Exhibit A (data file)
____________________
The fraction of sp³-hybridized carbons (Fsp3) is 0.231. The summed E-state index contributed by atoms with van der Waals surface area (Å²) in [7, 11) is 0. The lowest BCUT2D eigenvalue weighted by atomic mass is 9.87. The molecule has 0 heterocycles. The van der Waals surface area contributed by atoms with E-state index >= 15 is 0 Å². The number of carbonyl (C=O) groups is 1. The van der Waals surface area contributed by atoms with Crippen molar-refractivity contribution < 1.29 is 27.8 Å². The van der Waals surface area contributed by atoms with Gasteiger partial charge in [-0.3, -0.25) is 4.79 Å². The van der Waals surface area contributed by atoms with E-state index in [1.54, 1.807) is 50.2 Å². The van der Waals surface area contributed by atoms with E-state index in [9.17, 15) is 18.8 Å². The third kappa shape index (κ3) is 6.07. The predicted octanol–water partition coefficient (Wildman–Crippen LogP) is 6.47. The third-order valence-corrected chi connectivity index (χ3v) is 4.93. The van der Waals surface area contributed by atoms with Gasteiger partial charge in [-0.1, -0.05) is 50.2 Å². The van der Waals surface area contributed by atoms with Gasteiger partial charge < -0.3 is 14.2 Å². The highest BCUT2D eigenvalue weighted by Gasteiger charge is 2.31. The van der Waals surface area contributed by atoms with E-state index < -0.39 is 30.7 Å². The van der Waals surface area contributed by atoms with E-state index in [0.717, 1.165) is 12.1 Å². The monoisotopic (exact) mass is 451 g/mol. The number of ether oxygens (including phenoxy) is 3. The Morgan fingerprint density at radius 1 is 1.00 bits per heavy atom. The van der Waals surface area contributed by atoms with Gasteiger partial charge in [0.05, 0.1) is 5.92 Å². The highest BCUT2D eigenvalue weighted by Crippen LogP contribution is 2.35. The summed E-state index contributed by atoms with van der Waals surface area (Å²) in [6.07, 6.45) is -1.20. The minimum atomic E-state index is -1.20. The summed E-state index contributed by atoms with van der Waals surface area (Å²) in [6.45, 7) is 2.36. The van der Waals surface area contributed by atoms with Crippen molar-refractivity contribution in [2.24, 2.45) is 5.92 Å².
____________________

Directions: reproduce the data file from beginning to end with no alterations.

The fraction of sp³-hybridized carbons (Fsp3) is 0.231. The summed E-state index contributed by atoms with van der Waals surface area (Å²) in [7, 11) is 0. The lowest BCUT2D eigenvalue weighted by atomic mass is 9.87. The molecule has 0 heterocycles. The van der Waals surface area contributed by atoms with E-state index >= 15 is 0 Å². The number of carbonyl (C=O) groups is 1. The van der Waals surface area contributed by atoms with Crippen molar-refractivity contribution < 1.29 is 27.8 Å². The van der Waals surface area contributed by atoms with Gasteiger partial charge in [-0.3, -0.25) is 4.79 Å². The van der Waals surface area contributed by atoms with E-state index in [1.54, 1.807) is 50.2 Å². The van der Waals surface area contributed by atoms with E-state index in [9.17, 15) is 18.8 Å². The third kappa shape index (κ3) is 6.07. The predicted octanol–water partition coefficient (Wildman–Crippen LogP) is 6.47. The third-order valence-corrected chi connectivity index (χ3v) is 4.93. The van der Waals surface area contributed by atoms with Gasteiger partial charge in [-0.1, -0.05) is 50.2 Å². The van der Waals surface area contributed by atoms with Gasteiger partial charge < -0.3 is 14.2 Å². The highest BCUT2D eigenvalue weighted by Gasteiger charge is 2.31. The van der Waals surface area contributed by atoms with E-state index < -0.39 is 30.7 Å². The van der Waals surface area contributed by atoms with E-state index in [0.717, 1.165) is 12.1 Å². The monoisotopic (exact) mass is 451 g/mol. The number of ether oxygens (including phenoxy) is 3. The Morgan fingerprint density at radius 1 is 1.00 bits per heavy atom. The van der Waals surface area contributed by atoms with Gasteiger partial charge in [0.05, 0.1) is 5.92 Å². The highest BCUT2D eigenvalue weighted by Crippen LogP contribution is 2.35. The summed E-state index contributed by atoms with van der Waals surface area (Å²) in [6.07, 6.45) is -1.20. The minimum atomic E-state index is -1.20. The summed E-state index contributed by atoms with van der Waals surface area (Å²) in [6.45, 7) is 2.36. The van der Waals surface area contributed by atoms with Crippen molar-refractivity contribution in [2.24, 2.45) is 5.92 Å².